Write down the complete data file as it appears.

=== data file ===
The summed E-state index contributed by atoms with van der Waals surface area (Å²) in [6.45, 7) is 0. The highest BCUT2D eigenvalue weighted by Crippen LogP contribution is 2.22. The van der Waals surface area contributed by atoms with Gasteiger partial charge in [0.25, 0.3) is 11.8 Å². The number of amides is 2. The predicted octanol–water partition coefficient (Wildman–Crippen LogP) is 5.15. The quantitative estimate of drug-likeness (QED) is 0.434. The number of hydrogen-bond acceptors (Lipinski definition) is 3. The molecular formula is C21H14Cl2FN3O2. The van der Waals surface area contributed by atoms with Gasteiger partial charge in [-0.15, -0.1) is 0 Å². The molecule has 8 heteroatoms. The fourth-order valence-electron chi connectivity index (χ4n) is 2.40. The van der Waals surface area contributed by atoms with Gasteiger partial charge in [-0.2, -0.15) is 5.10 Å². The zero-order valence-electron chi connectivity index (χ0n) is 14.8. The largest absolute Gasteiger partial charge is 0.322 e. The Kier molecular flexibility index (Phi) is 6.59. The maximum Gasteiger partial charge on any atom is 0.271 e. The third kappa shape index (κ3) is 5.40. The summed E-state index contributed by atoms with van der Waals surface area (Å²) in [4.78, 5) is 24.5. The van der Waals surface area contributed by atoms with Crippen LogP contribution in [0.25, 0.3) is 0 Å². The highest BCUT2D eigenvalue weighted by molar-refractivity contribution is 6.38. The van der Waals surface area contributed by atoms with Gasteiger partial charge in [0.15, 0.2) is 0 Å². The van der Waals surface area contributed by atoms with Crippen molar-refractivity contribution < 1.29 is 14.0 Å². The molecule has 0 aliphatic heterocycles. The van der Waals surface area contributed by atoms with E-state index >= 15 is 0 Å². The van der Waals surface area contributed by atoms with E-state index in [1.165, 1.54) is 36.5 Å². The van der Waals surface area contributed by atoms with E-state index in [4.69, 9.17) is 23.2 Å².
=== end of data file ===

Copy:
The summed E-state index contributed by atoms with van der Waals surface area (Å²) in [6.45, 7) is 0. The highest BCUT2D eigenvalue weighted by Crippen LogP contribution is 2.22. The van der Waals surface area contributed by atoms with Gasteiger partial charge in [0.25, 0.3) is 11.8 Å². The number of amides is 2. The predicted octanol–water partition coefficient (Wildman–Crippen LogP) is 5.15. The quantitative estimate of drug-likeness (QED) is 0.434. The number of hydrogen-bond acceptors (Lipinski definition) is 3. The molecular formula is C21H14Cl2FN3O2. The van der Waals surface area contributed by atoms with Gasteiger partial charge in [-0.15, -0.1) is 0 Å². The molecule has 8 heteroatoms. The fourth-order valence-electron chi connectivity index (χ4n) is 2.40. The van der Waals surface area contributed by atoms with Gasteiger partial charge in [-0.2, -0.15) is 5.10 Å². The zero-order valence-electron chi connectivity index (χ0n) is 14.8. The largest absolute Gasteiger partial charge is 0.322 e. The Kier molecular flexibility index (Phi) is 6.59. The maximum Gasteiger partial charge on any atom is 0.271 e. The third kappa shape index (κ3) is 5.40. The summed E-state index contributed by atoms with van der Waals surface area (Å²) in [4.78, 5) is 24.5. The van der Waals surface area contributed by atoms with Crippen LogP contribution in [0.25, 0.3) is 0 Å². The highest BCUT2D eigenvalue weighted by molar-refractivity contribution is 6.38. The van der Waals surface area contributed by atoms with Gasteiger partial charge in [0.15, 0.2) is 0 Å². The van der Waals surface area contributed by atoms with Crippen molar-refractivity contribution < 1.29 is 14.0 Å². The molecule has 0 aliphatic heterocycles. The van der Waals surface area contributed by atoms with E-state index >= 15 is 0 Å². The van der Waals surface area contributed by atoms with E-state index in [1.165, 1.54) is 36.5 Å². The van der Waals surface area contributed by atoms with E-state index in [4.69, 9.17) is 23.2 Å².